When planters attempted to impose this system at some estates, workers went on strike after learning that it was impossible to live on the income generated under the scheme and that they would lose existing pensions.
Early this month, the Rajapakse government gazetted a 1,000-rupee daily wage, consisting of 900-rupee in basic pay and a 100-rupee allowance. The RPCs immediately rejected this and have threatened to cut the annual number of guaranteed working days if Colombo imposes the new 1,000-rupee payment.
In recent months, some estates, with the blessing of the government, have also started appointing retired military men as plantation supervisors. The Tamil Mirror has reported that the Makudugala and Kilandawane estate in the remote Ragala area in the central plantation district has employed military supervisors.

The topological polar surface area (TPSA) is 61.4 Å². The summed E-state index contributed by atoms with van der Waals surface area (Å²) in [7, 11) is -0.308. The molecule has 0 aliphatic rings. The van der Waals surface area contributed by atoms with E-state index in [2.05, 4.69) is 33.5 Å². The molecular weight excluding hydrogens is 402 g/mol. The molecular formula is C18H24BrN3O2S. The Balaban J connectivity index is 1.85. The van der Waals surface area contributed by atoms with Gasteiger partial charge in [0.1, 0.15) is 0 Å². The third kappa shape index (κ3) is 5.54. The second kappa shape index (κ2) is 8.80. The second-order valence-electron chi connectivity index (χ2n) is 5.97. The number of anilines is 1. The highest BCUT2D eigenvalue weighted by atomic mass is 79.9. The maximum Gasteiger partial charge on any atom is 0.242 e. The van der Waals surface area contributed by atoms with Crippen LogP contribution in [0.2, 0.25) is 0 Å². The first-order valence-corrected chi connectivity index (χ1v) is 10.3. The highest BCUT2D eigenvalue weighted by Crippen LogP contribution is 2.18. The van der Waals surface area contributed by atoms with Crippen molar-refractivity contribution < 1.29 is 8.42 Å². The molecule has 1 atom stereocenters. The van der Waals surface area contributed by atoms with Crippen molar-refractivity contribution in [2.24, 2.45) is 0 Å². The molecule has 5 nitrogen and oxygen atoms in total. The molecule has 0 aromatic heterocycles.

On March 8, workers went on strike at the estate after management proposed reducing tea cultivation in some parts of the plantation. The real reason for the walkout, however, seems to be workers’ opposition to the appointment of military personnel.
The Rajapakse regime and the plantation bosses, however, are not just concerned about the rising anger and industrial action of plantation workers but developing strikes and protests by health, railway and port workers. Terrified by the growing unrest and social impact of COVID-19, the Rajapakse regime and the ruling elite are preparing for dictatorial forms of rule.
The increasing state repression in the plantations has not just exposed the treachery of the CWC but all the other plantation unions that function as political police. None of the estate unions—the Upcountry People’s Front, the National Union of Workers, the Janatha Vimukthi Peramuna-controlled All Ceylon Workers Union, the Democratic Workers Congress or the Lanka Jathika Estate Workers Union—have opposed the state frame-up and persecution of the Alton estate workers.
We urge all those who defend democratic rights to support the campaign being conducted by the Socialist Equality Party for the immediate withdrawal of all charges and the unconditional release of all Alton workers. Statements of support should be sent here.